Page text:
Speaking as he rallied the Serbian opposition in Bosnia last week, he said Milosevic "had not made a single gesture to any soldiers or bereaved families."

Some western diplomats who met Alexander said they hoped the issue of the war dead could galvanise the opposition. Milosevic has claimed that about 600 died, but one diplomat has said the B-52 onslaught killed thousands a day.

Many diplomats believe Milosevic and his inner circle are increasingly paranoid after the murder of the gangster Arkan. One source claimed Milosevic may have had an opportunity to flee to Belarus but, since his indictment as a war criminal, he is trapped - and dangerous."
(source: Sunday Times, 01-30-00)

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Commentary:

The reason I put this article on my site is to illustrate how naive some seemingly serious journalists and publications can be. The above masterpiece of mental masturbation by Sunday Times simply calls for a reply, which I am more than happy to provide.

Fuel-air bombs (a.k.a aerosol bombs, vacuum bombs, volume-detonation bombs) were first developed in Nazi Germany during the Second World War. Other countries also experimented with this weapon, but the Germans were the first to come up with a design that could be actually used in combat.

Such bombs existed for decades and are a part of the arsenal of many countries, including Yugoslavia. For the first time vacuum bombs were used on a large scale in combat by the Soviet Air Force in Afghanistan to destroy mountainous hideouts of Islamic fighters. (There is ample evidence that vacuum bombs were used by the USAF in Vietnam, but Americans vehemently deny this and right now I don't feel like arguing.)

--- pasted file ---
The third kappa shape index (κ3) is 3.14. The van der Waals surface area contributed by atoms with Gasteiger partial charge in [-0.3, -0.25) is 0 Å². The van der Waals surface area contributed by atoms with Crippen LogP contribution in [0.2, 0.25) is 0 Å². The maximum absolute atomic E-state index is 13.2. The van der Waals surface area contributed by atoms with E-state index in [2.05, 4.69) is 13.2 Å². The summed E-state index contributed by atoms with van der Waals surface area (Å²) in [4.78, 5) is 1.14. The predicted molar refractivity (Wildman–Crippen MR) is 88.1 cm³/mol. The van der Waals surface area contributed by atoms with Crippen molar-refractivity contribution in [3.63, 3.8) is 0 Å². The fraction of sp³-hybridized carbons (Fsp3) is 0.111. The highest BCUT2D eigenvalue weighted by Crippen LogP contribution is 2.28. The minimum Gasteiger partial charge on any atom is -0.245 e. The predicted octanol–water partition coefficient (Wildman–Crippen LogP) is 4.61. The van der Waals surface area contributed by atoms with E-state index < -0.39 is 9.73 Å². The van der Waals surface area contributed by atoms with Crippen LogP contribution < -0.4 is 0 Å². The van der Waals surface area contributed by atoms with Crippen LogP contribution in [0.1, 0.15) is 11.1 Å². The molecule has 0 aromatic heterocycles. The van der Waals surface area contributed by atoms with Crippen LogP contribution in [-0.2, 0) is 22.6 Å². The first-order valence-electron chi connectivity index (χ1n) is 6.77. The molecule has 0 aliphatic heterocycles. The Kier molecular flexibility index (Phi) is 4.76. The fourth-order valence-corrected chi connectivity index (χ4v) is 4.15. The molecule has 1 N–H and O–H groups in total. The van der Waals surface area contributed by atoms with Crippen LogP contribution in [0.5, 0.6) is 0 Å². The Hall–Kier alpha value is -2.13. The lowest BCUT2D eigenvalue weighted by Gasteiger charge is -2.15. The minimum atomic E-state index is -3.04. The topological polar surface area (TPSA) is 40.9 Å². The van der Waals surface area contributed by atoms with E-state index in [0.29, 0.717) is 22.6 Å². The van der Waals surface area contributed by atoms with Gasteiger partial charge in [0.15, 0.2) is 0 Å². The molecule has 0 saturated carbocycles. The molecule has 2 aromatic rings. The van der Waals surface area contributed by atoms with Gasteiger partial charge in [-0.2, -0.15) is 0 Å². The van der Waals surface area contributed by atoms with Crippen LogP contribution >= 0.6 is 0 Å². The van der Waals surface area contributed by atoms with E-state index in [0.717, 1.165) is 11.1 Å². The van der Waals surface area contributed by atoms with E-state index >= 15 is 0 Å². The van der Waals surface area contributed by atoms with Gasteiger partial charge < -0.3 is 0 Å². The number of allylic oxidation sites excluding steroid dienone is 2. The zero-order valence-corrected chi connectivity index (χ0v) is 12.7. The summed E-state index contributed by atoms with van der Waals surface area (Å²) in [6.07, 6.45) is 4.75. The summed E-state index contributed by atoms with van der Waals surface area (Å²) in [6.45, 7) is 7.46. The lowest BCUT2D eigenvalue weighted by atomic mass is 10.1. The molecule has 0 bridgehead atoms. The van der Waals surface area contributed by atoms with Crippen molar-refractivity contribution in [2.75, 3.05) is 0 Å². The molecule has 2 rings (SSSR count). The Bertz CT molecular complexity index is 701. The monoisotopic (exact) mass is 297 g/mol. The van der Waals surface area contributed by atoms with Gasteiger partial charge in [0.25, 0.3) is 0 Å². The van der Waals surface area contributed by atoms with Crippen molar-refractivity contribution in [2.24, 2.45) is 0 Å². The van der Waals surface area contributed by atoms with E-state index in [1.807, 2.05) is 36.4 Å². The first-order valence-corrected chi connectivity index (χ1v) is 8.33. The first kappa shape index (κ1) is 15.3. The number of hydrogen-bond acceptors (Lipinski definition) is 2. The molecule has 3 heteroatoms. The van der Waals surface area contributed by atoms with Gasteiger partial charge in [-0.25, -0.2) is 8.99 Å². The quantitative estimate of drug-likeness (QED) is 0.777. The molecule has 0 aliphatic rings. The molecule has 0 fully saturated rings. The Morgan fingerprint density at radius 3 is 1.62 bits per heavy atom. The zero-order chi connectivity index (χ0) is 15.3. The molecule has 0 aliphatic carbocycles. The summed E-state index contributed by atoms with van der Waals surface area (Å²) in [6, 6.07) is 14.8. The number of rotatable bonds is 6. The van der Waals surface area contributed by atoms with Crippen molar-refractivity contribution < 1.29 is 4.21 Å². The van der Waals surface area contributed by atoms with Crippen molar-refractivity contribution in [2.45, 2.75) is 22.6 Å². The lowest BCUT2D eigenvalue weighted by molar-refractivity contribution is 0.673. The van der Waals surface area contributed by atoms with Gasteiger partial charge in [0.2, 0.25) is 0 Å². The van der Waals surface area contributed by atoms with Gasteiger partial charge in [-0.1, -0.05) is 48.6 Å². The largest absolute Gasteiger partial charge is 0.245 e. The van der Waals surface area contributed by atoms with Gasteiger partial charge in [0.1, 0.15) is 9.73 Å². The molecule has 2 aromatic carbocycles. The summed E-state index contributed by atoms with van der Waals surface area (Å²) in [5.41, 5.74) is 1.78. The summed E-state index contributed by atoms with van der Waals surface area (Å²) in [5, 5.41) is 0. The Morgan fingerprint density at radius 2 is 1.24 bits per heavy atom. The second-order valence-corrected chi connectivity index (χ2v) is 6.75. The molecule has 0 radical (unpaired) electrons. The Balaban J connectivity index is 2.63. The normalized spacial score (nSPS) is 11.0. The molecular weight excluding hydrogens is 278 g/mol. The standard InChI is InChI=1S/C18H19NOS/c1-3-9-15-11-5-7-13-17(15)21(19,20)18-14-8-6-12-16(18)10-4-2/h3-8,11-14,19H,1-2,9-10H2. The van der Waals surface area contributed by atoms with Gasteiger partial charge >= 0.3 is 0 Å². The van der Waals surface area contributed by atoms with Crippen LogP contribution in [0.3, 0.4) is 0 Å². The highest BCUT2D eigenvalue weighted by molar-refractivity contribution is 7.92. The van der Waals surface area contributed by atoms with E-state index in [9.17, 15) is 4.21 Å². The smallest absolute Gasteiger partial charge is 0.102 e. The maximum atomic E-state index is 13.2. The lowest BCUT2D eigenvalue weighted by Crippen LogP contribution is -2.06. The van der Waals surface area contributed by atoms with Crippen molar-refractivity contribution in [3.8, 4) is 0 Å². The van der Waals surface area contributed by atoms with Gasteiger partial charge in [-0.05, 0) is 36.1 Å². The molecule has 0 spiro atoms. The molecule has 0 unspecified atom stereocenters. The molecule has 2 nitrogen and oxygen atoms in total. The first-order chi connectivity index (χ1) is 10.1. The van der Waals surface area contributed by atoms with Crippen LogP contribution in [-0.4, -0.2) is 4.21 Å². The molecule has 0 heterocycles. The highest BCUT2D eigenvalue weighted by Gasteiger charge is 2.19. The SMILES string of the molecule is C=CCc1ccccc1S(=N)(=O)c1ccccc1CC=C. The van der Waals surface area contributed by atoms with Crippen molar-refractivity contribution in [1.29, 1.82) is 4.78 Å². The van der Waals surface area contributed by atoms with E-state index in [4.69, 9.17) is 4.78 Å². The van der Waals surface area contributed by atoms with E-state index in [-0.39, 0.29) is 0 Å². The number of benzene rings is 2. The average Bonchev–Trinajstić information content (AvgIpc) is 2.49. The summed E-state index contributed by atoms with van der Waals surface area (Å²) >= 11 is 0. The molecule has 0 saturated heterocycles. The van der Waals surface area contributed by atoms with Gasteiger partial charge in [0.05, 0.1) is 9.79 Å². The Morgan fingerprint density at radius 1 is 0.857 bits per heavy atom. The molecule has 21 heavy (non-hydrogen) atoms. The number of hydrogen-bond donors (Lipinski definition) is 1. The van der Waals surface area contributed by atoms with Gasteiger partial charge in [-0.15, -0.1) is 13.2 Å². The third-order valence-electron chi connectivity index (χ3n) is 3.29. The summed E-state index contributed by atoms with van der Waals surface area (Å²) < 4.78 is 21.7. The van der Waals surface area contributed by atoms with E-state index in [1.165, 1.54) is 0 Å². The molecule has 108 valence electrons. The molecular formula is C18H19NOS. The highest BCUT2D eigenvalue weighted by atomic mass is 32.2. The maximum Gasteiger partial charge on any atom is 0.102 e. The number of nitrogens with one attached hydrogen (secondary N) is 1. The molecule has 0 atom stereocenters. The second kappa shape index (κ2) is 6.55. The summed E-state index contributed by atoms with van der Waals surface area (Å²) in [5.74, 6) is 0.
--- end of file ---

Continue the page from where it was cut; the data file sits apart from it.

These bombs proved to be very effective. During the Operation Desert Storm fuel-air shells were used by American artillery and the USAF used fuel-air bombs. Vacuum bombs were also used by the Russian Air Force during the 1994- 1996 Chechen war and, I believe, are being used now, although Russian AF officials deny that and arguing with Russian generals is just as hopeless as arguing with American generals, although not as entertaining.

Fuel-air bombs are relatively inexpensive, although I would say they are simple to construct. The main consideration is the quality of explosive aerosol and methods of its delivery. In 1994 the US tested a new, more powerful version of fuel-air bomb, as the article above mentions. However, this was not related in any way to the situation in the Balkans. Simply, earlier in 1994 Russia tested a new powerful fuel-air bomb and Americans felt they had to react. Later in 1995 Russians presented ODAB-500PM fuel-air bomb (a medium-class bomb) at the Paris armaments show.

Fuel-air bombs are effective against area targets or hard-to- reach targets, such as caves, reinforced buildings. However, such weapons would have been quite useless against Yugoslav army dispersed rather thinly in Kosovo and the rest of Serbia. American pilots had trouble identifying individual military targets in the field and there were really no military area targets to bomb that weren't already attacked with cluster bombs and cruise missiles. Fuel-air bombs could have been used against civilian targets of course, especially considering that the USAF, lacking in most other departments, seemed to be particularly proficient in attacking power stations, schools and hospitals.
On the other hand, there is simply no need to use fuel-air bombs against unprotected civilian targets, when the job can be done just as well by cluster bombs used by the USAF. Was Milosevic scared by the video of a fuel-air bomb detonation? I don't think so. As Russians say, it's like trying to scare a hedgehog with your bare ass.